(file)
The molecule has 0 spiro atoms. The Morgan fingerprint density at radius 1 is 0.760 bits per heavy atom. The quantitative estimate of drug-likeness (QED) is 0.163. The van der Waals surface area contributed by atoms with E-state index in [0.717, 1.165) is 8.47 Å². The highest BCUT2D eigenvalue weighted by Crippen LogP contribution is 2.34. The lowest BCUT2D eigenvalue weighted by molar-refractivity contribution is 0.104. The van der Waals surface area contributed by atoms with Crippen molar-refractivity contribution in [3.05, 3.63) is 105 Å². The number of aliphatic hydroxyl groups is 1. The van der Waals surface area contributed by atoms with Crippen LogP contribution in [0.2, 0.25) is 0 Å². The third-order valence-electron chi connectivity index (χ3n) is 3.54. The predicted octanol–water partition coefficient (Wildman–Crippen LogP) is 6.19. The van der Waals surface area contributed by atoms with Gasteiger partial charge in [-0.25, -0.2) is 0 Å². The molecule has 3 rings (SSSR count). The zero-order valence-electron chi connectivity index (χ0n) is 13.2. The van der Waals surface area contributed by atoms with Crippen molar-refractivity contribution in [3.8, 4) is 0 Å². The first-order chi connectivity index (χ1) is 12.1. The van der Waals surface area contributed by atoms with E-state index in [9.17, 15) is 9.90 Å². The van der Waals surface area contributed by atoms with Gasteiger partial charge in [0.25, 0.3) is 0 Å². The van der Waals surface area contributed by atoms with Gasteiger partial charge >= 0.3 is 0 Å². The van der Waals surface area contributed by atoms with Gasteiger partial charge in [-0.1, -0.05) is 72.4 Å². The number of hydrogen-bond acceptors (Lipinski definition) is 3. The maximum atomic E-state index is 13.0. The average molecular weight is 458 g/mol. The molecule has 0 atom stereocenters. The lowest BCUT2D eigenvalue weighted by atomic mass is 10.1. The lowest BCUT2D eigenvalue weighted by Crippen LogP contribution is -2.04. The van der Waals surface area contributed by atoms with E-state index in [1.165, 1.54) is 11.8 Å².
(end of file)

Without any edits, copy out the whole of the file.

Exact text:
The molecule has 0 spiro atoms. The Morgan fingerprint density at radius 1 is 0.760 bits per heavy atom. The quantitative estimate of drug-likeness (QED) is 0.163. The van der Waals surface area contributed by atoms with E-state index in [0.717, 1.165) is 8.47 Å². The highest BCUT2D eigenvalue weighted by Crippen LogP contribution is 2.34. The lowest BCUT2D eigenvalue weighted by molar-refractivity contribution is 0.104. The van der Waals surface area contributed by atoms with Crippen molar-refractivity contribution in [3.05, 3.63) is 105 Å². The number of aliphatic hydroxyl groups is 1. The van der Waals surface area contributed by atoms with Crippen LogP contribution in [0.2, 0.25) is 0 Å². The third-order valence-electron chi connectivity index (χ3n) is 3.54. The predicted octanol–water partition coefficient (Wildman–Crippen LogP) is 6.19. The van der Waals surface area contributed by atoms with Gasteiger partial charge in [-0.25, -0.2) is 0 Å². The molecule has 3 rings (SSSR count). The zero-order valence-electron chi connectivity index (χ0n) is 13.2. The van der Waals surface area contributed by atoms with Crippen molar-refractivity contribution in [3.8, 4) is 0 Å². The first-order chi connectivity index (χ1) is 12.1. The van der Waals surface area contributed by atoms with E-state index in [9.17, 15) is 9.90 Å². The van der Waals surface area contributed by atoms with Gasteiger partial charge in [0.25, 0.3) is 0 Å². The van der Waals surface area contributed by atoms with Gasteiger partial charge >= 0.3 is 0 Å². The van der Waals surface area contributed by atoms with Gasteiger partial charge in [-0.1, -0.05) is 72.4 Å². The number of hydrogen-bond acceptors (Lipinski definition) is 3. The maximum atomic E-state index is 13.0. The average molecular weight is 458 g/mol. The molecule has 0 atom stereocenters. The lowest BCUT2D eigenvalue weighted by atomic mass is 10.1. The lowest BCUT2D eigenvalue weighted by Crippen LogP contribution is -2.04. The van der Waals surface area contributed by atoms with E-state index in [1.165, 1.54) is 11.8 Å².